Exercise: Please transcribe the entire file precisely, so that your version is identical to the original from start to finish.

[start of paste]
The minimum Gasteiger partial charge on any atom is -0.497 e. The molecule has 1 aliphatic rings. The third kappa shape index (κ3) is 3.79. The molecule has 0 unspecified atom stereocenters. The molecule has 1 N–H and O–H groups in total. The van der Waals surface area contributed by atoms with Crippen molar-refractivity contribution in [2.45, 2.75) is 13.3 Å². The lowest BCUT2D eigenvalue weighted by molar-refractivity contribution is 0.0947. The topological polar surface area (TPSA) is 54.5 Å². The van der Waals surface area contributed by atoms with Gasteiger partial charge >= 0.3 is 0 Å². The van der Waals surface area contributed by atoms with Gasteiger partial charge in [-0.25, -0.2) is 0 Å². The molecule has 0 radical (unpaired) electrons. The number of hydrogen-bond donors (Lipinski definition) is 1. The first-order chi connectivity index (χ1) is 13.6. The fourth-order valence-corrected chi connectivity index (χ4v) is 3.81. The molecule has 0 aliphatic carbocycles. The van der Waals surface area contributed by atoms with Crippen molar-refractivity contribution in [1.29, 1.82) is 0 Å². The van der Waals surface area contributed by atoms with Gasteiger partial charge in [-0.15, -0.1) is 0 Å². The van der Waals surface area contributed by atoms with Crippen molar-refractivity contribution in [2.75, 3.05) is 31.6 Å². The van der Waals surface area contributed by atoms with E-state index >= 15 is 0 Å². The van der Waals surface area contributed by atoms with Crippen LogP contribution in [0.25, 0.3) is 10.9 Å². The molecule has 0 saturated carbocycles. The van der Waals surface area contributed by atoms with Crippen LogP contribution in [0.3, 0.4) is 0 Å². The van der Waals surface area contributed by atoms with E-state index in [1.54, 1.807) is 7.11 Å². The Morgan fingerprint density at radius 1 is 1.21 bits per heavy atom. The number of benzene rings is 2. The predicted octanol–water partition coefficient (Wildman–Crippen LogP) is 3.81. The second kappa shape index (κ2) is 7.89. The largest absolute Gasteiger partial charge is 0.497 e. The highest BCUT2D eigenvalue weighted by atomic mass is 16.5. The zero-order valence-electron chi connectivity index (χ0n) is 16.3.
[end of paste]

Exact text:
The minimum Gasteiger partial charge on any atom is -0.497 e. The molecule has 1 aliphatic rings. The third kappa shape index (κ3) is 3.79. The molecule has 0 unspecified atom stereocenters. The molecule has 1 N–H and O–H groups in total. The van der Waals surface area contributed by atoms with Crippen molar-refractivity contribution in [2.45, 2.75) is 13.3 Å². The lowest BCUT2D eigenvalue weighted by molar-refractivity contribution is 0.0947. The topological polar surface area (TPSA) is 54.5 Å². The van der Waals surface area contributed by atoms with Gasteiger partial charge >= 0.3 is 0 Å². The van der Waals surface area contributed by atoms with Gasteiger partial charge in [-0.25, -0.2) is 0 Å². The molecule has 0 radical (unpaired) electrons. The number of hydrogen-bond donors (Lipinski definition) is 1. The first-order chi connectivity index (χ1) is 13.6. The fourth-order valence-corrected chi connectivity index (χ4v) is 3.81. The molecule has 0 aliphatic carbocycles. The van der Waals surface area contributed by atoms with Crippen molar-refractivity contribution in [1.29, 1.82) is 0 Å². The van der Waals surface area contributed by atoms with Gasteiger partial charge in [-0.15, -0.1) is 0 Å². The van der Waals surface area contributed by atoms with Crippen molar-refractivity contribution in [2.75, 3.05) is 31.6 Å². The van der Waals surface area contributed by atoms with E-state index >= 15 is 0 Å². The van der Waals surface area contributed by atoms with Crippen LogP contribution in [0.25, 0.3) is 10.9 Å². The molecule has 0 saturated carbocycles. The van der Waals surface area contributed by atoms with Crippen LogP contribution in [0.3, 0.4) is 0 Å². The van der Waals surface area contributed by atoms with E-state index in [1.54, 1.807) is 7.11 Å². The Morgan fingerprint density at radius 1 is 1.21 bits per heavy atom. The number of benzene rings is 2. The predicted octanol–water partition coefficient (Wildman–Crippen LogP) is 3.81. The second kappa shape index (κ2) is 7.89. The largest absolute Gasteiger partial charge is 0.497 e. The highest BCUT2D eigenvalue weighted by atomic mass is 16.5. The zero-order valence-electron chi connectivity index (χ0n) is 16.3.